Catarina Furmark

Catarina Furmark

Phd Student
Visiting address: ALB, Q2:07, 17176 Stockholm
Postal address: K6 Kvinnors och barns hälsa, K6 Neuropediatrik Broström, 171 77 Stockholm

About me

  • I am a clinical psychologist and graduated 2010 from Stockholm University.
    I teach Developmental Psychology and Attachment and Affect theory at the
    Psychological Department at Stockholm university as well as at the Karolinska
    Institute. I also teach DC:0-3R.


  • Currently I hold a PhD position at the KBH unit of Karolinska Institute,
    where I am a part of the research team for the Small Step intervention for
    infants at risk of developing cerebral palsy and their families.
    SMALL STEP early intervention program
    Children with early brain lesions are at risk of developing cerebral palsy
    (CP). The brain lesions resulting in CP typically appear during pregnancy or
    around birth. This has a drastic impact not just on the infant at risk but
    also on the whole family. There is a lack of evidence whether early
    interventions for infants at risk for developing CP have a positive effect on
    infant development. As the field of neuroscience has demonstrated that there
    is a possible window of opportunity early in development, when high activity
    in the motor system can lead to activity-dependent plasticity, interventions
    for infants at risk for CP aim to make use of neuroplastic mechanisms. The
    Small Step intervention consists of separate blocks of intensive training for
    the infant, focusing on hand use, mobility and communication. The
    intervention also includes family support, coaching and education, as the
    parents’ psychological health and ability to come to terms with the new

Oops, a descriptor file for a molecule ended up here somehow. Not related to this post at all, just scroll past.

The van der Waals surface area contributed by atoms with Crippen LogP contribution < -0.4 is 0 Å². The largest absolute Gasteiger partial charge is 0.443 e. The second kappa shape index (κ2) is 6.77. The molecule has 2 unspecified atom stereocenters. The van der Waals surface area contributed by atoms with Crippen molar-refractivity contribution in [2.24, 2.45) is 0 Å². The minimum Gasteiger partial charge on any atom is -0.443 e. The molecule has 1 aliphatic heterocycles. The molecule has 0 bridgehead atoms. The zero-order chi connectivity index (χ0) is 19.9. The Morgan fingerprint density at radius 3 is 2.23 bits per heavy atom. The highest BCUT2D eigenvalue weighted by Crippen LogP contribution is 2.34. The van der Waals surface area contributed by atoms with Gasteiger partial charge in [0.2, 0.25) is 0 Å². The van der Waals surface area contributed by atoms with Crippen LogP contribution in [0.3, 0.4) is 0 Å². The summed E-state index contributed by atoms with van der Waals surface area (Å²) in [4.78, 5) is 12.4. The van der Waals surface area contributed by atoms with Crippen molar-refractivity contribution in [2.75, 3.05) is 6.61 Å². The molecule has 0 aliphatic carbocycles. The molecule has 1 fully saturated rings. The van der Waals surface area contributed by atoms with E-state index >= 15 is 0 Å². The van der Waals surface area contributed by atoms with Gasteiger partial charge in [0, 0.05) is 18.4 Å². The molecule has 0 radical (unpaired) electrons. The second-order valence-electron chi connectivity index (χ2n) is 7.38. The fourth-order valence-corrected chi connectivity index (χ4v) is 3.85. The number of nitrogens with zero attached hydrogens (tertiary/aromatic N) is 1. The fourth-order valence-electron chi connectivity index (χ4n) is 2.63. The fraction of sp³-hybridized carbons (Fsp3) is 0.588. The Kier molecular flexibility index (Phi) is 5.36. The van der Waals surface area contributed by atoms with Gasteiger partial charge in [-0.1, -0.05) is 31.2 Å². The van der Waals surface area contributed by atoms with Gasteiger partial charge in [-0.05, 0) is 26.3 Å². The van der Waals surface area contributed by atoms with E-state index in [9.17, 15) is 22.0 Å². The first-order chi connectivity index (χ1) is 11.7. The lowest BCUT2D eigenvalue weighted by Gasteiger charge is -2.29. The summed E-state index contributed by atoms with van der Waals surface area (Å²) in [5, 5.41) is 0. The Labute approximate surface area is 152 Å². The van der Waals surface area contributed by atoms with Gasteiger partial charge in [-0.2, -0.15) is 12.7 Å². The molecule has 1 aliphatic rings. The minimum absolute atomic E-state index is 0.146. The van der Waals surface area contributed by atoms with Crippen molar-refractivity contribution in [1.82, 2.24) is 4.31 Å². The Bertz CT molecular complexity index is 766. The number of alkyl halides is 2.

life situation is believed to be of importance. Studies indicate that there
    is a heightened risk for parents to experience high levels of stress as well
    as depressive and anxiety related symptoms following traumatic birth and risk
    for brain injury. Parental depression, anxiety and distress can alter early
    interactions. Fear for the infant’s immediate safety and future
    development, separations caused by the need for extensive hospital care are
    some factors that may impact parental mental health. Optimal development of
    the infant-parent relationship could also be at risk, which in turn may
    hamper infant development. Studies of the importance of early support for
    families with preterm infants at risk have provided valuable insights, but
    this is not sufficiently studied in families with infants at risk for CP. The
    proposed doctoral plan includes two studies on infant development following
    early intervention addressing hand use, mobility and communication and two
    studies mapping parental aspects in families with infants at risk of
    developing CP. The significance of the doctoral studies is expansion of
    current knowledge concerning efficacy of early interventions for infants at
    risk of developing CP. Moreover, the exploration of parental mental health
    and internal representations (i.e. how parents reflect and express thoughts
    and feelings about their child) of infants at risk of developing CP expands
    the knowledge within this field. Thirdly, the doctoral project investigates
    how participation in an early intervention programme may affect parental
    mental health, parent-child interaction as well as parental internal
    representations. The overall aim of the doctoral project is to extend
    knowledge of the effects of participating in an early intervention program
    from both the infants’ and the parents’ perspective in families where the
    infant is at risk for developing CP. More specifically the aim is
  • 1) to
    evaluate the effects of the Small Step intervention on the overall
    development of the infants over time and between study groups, 2) to map
    parental levels of depression, anxiety and stress and 3) to increase
    knowledge of parental representations, parental sensitivity and quality of
    interaction. Data will be compared over time within respective group as well
    as between groups.

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